VENTURA, Calif. – The confirmed death count from the boat fire near Santa Cruz Island on Labor Day has risen to 33 people with one person still missing.
A total of 33 victims were located from Monday into Wednesday with no other survivors. At this time all of the victims who have been recovered were transported to Coroner’s Office.
"Sadly, no additional survivors have been found," said Santa Barbara Sheriff Bill Brown. "An additional 16 victims were located in yesterday afternoon's efforts and were brought back. This makes in total 20 victims who recovered and transported back."
There were 39 people on the 75-foot commercial diving vessel, the Conception, that caught fire around 3:30 a.m. near Santa Cruz Island, the U.S. Coast Guard said.
Among the confirmed deceased are 11 females and nine males, who died in the boat fire. In a press conference Tuesday morning, police said additional bodies were located of the 14 people still missing, but crews were unable to reach them due to the instability of the wreckage until Wednesday.
At this time the only survivors are five crew members who awoke during the fire and managed to evacuate in time. A nearby boat called for help and rescued the five crew members, who will now be interviewed formally.
Although officials suggested the initial distress call may have emanated from the Conception, with subsequent calls for help coming from the Grape Escape -- the Good Samaritan vessel that rescued the five crew members.
U.S. Coast Guard Captain Monica Rochester said in the press conference that all 34 people on board are presumed dead. The indication is the passengers were asleep at the time of the fire, stated Rochester, but that is not officially confirmed.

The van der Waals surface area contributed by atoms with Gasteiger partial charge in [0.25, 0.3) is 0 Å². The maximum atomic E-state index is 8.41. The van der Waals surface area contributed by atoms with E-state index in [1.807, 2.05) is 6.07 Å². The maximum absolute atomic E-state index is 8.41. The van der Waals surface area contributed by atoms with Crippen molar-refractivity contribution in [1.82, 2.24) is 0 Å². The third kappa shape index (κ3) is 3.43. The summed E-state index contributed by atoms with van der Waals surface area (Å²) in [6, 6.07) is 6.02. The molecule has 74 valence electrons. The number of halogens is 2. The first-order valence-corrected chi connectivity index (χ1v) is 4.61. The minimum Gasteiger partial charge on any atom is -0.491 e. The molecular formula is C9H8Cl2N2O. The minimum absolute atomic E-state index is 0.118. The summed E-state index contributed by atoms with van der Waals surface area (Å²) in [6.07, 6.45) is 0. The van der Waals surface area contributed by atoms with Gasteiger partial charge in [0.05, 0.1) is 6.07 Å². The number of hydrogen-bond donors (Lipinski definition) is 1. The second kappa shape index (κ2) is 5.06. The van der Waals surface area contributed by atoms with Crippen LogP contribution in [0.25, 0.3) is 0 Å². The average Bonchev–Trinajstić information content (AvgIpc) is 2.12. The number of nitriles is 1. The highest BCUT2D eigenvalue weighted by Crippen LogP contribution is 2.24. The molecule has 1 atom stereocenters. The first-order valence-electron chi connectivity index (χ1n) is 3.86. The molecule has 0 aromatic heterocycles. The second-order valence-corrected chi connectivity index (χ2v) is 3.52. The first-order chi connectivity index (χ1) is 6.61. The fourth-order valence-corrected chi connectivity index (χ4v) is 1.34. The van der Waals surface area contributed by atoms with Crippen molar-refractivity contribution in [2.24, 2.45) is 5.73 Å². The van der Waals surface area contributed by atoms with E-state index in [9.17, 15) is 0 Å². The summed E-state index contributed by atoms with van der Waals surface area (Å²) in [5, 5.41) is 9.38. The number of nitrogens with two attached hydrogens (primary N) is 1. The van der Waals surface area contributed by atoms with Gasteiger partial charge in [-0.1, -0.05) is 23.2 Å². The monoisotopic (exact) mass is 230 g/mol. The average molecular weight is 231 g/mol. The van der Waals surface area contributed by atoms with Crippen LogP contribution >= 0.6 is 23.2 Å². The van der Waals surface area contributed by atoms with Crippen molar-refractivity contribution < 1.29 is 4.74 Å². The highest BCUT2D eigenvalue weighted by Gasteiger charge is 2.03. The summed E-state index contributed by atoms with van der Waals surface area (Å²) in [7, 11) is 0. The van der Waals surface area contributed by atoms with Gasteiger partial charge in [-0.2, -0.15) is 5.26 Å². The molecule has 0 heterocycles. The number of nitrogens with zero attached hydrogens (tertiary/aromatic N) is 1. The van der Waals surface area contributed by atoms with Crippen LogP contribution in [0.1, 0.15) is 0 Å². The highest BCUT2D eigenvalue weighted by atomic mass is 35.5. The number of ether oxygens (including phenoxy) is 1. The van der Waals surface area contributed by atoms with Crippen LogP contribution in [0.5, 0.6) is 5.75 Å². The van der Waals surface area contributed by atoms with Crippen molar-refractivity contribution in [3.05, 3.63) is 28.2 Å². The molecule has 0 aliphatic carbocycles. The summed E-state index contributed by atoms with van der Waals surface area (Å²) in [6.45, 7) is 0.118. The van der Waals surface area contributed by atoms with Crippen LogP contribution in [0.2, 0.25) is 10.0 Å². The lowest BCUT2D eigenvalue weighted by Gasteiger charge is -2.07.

"As of 9:40 this morning, the Coast Guard has suspended search efforts," said Rochester. "No additional signs of distress of debris have been witnessed."
The Los Angeles County Medical Office and a special team with State Department of Justice are using rapid analysis DNA tools to identify the victims. DNA profiles will be matched from family members to identify the victims.
"An operation this large cannot be handled by a single agency," said Brown. "Today, our investigators will be reaching out to those family members who have contact us, the reason being we need to take familial DNA samples."
Sheriff Brown indicated that the escape routes from the lower deck were the passengers were sleeping may have been blocked by flames. Although there was no indication that any door or hatchway onboard the ship would've been locked.
"There are no locked doors in accommodation spaces aboard these vessels," said Rochester.
So far the search time has spanned over 24 hours. The teams will now switch from location to investigation to try and determine what caused the fire and whether it was preventable.
Some reports indicate that the crew of the Grape Escape heard explosions emanating from the burning boat.
However investigators wouldn't confirm that an explosion had caused the fire.
"There's no indication at this point in the investigation that there was an explosion that preceded the fire," said Brown.
Investigators are still working to determine what caused the fire, which broke out shortly after 3:00 a.m. on Monday.